TELLURIDE FILM FEST
Telluride 2015: Sorkin & Boyle's 'Steve Jobs' Film is One for the Ages
by Alex Billington
September 6, 2015
This isn't the story of "tech innovator" Steve Jobs that we all know already. It's something else entirely, an incredibly unique and brilliant creation that encapsulates decades of true stories and distills them down into one glorious three-act performance. An opera, or a Shakespearean play. And it's a phenomenal performance, one for the ages. It's a performance filled with an incredible ensemble, not a weak link anywhere, and some of the best dialogue and discussion you'll ever hear. Thanks to Aaron Sorkin, one the finest screenwriters today, who crafts a beautiful script with so much depth in every single sentence. It's almost overwhelming how much there is going on in every exchange, but it is so delightful to experience. This is one for the ages.
Steve Jobs passed away from cancer in 2011, and ever since there have been multiple attempts to tell his story cinematically. We already saw one attempt back in 2013, Jobs starring Ashton Kutcher, and it wasn't very good. This Steve Jobs, directed by Danny Boyle from a screenplay written by Aaron Sorkin, is not so much a biopic as it is a unique concept that attempts to examine Jobs' mind. Or as Boyle calls it, "the sound of his mind." Michael Fassbender stars as Steve Jobs, and he's always confronted by a team of cohorts - Steve Wozniak, played by Seth Rogen; Andy Hertzfeld, played by Michael Stuhlbarg; Joanna Hoffman played by Kate Winslet; and Jobs' handpicked Apple CEO John Sculley, played by Jeff Daniels.
This isn't a retelling of the Steve Jobs story in a conventional way. None of what we actually see in the film happened, as much as you may want to believe it did, and when you break it down that's not really the point. This is Sorkin's creation. Before the big on-stage announcement of three major computers in Steve Jobs' history (the original Macintosh, the NeXT Black Box, and the iMac) he encounters every last "important" person in his life - his friend Steve Wozniak, and co-workers Joanna Hoffman, John Sculley and Andy Hertzfeld. None more important, though, than his estranged daughter Lisa. And in the span of 30 minutes before showtime, he ends up in very intense, very deep conversations with all of them, either questioning his choices or confirming that every decision he's made is correct. Each conversation is just as vivid as the next.
Sorkin's script, through Boyle's lens, makes for such a breathtakingly phenomenal film. This is an example of near perfection, where the medium of cinema is being utilized in every sense - outstanding performances from the entire cast, stunning cinematography by Alwin H. Küchler that adds even more layers to each scene, and dialogue that connects deep within each and every person - and I don't just mean the characters in the film. Thinking about it, I can't find much that I would change, or much that I didn't like or could criticize. The score by Daniel Pemberton was beautiful and added even more. The transitions between the three segments helped contextualize the story and paint the bigger picture. It all worked in perfect harmony.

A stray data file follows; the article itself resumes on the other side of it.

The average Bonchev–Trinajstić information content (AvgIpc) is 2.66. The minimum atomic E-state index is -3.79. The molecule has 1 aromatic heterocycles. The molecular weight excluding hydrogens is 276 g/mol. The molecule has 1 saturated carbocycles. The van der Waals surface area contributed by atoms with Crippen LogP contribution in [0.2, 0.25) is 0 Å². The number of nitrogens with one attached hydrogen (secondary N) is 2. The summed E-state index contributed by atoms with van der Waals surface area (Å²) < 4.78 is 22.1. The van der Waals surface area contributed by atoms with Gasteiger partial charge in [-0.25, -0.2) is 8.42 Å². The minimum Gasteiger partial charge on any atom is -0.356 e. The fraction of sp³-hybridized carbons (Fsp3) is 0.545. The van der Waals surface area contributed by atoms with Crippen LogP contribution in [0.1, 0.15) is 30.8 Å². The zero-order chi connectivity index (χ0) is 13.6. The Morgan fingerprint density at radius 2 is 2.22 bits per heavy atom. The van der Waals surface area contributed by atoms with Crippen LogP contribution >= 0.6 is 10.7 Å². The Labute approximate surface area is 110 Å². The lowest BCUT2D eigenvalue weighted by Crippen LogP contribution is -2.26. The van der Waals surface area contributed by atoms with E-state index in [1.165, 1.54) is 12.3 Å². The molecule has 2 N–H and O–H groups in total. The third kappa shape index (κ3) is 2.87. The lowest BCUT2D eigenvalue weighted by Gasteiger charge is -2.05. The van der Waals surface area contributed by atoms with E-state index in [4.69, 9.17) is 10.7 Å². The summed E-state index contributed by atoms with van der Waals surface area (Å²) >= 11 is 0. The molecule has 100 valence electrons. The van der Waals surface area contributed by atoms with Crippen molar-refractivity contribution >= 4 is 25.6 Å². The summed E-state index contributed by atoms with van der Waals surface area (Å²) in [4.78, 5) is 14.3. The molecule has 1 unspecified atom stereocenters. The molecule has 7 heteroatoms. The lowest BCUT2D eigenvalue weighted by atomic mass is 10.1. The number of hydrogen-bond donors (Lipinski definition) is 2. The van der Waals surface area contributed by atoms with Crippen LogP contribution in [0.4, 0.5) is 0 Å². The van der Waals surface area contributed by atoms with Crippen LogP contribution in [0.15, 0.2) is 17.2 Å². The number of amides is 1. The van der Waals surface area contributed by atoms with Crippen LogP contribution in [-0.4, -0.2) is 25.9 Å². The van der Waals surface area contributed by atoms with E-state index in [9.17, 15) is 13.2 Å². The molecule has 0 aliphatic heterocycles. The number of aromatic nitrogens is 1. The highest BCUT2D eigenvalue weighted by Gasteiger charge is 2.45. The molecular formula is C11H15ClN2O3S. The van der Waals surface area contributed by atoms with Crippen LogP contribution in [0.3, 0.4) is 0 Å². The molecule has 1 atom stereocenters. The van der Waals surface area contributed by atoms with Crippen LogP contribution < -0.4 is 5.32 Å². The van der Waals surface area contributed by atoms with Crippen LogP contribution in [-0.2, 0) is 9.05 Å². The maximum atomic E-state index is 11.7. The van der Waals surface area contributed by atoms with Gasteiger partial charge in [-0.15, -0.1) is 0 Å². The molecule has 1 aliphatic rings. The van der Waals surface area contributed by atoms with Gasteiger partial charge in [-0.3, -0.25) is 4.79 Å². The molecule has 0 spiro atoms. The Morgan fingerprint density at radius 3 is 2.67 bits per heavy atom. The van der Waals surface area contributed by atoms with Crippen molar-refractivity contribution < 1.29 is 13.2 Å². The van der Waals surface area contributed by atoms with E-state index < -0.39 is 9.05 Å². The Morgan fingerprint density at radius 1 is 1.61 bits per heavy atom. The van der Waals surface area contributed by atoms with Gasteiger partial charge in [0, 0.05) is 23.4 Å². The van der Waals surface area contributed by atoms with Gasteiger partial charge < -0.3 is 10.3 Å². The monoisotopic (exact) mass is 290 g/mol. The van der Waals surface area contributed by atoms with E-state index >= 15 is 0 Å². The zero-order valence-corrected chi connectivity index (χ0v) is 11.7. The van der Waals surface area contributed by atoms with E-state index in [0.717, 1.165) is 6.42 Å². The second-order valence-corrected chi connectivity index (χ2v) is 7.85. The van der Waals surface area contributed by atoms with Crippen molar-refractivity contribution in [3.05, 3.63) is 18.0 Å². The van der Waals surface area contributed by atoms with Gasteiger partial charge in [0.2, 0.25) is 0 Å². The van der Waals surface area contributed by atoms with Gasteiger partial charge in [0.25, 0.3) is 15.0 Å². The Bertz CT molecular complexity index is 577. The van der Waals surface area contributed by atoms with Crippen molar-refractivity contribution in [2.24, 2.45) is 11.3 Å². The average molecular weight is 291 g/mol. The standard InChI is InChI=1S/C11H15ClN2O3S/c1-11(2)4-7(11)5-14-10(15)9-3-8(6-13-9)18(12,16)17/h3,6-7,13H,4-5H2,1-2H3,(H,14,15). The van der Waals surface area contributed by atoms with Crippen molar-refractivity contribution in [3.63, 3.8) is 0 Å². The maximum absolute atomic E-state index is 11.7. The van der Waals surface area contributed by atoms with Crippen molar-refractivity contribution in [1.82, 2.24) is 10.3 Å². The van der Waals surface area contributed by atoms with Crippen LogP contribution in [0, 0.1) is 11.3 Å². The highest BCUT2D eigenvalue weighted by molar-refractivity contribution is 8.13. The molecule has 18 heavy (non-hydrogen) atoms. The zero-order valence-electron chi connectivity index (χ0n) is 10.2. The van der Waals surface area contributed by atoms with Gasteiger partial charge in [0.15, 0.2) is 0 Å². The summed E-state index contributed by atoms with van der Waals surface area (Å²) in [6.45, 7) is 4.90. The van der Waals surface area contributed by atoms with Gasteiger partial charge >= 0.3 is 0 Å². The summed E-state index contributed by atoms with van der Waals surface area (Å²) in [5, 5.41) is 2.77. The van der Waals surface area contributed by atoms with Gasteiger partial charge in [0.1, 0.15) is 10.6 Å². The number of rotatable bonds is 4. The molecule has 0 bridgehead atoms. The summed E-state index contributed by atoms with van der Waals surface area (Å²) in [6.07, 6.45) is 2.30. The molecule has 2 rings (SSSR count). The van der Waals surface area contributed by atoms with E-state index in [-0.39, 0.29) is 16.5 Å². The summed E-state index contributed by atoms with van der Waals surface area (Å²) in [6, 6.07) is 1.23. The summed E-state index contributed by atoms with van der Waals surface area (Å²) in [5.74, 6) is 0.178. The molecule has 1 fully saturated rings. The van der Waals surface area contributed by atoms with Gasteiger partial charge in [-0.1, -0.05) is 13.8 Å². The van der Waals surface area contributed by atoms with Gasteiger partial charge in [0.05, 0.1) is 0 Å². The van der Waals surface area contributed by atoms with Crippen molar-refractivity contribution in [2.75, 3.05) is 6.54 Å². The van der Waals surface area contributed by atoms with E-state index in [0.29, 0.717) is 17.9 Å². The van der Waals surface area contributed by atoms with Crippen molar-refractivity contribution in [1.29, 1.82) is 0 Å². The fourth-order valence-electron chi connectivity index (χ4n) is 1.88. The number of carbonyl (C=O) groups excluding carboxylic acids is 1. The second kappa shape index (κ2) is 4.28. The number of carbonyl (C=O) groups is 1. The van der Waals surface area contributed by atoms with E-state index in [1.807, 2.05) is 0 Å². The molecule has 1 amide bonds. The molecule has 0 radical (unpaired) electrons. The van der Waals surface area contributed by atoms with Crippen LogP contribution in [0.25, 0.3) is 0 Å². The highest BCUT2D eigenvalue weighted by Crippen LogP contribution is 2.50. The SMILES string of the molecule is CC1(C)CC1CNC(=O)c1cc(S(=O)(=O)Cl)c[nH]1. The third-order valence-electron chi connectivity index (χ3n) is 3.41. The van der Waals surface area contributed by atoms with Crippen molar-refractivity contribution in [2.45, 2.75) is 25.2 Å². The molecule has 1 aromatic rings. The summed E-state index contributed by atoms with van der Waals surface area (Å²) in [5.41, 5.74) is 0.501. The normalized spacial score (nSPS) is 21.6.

My biggest concern going in was that Danny Boyle would over-stylize the film (think 127 Hours), but I am happy to report that's not the case at all. In fact, it feels somewhat more traditional than Boyle's previous films, but not in a bad way. He knows exactly what he's doing, he knows exactly the story he's telling, and he focused entirely on that. It makes such a difference because he lets the actors and the script do most of the work, with masterful editing to bring it all together. I was enthralled from start to finish, in awe of every scene and so many compelling, immaculately crafted moments of brilliance. It's up there with The Social Network, and if you find yourself revisiting scenes from that film, you'll be doing the same with Steve Jobs.
There are few times where I feel like a film is truly timeless, representing history and capturing a feeling that isn't connected specifically to the current time or pop culture fads. This is one of those times, this is one of those films. And I'm glad others are recognizing this, too. In my friend Sasha Stone's excellent review on Awards Daily, she explains: "In America we want our heroes to shimmer. We want them to emerge as gods, not monsters… They sometimes emerge as broken people, whose humanity is buried underneath layers of ambition." This is a film that examines the similarities between gods and monsters. It scrutinizes and is yet appreciative of the mind of a genius, even one who was occasionally an asshole, he still changed the world.
Alex's Telluride Rating: 10 out of 10
Follow Alex on Twitter - @firstshowing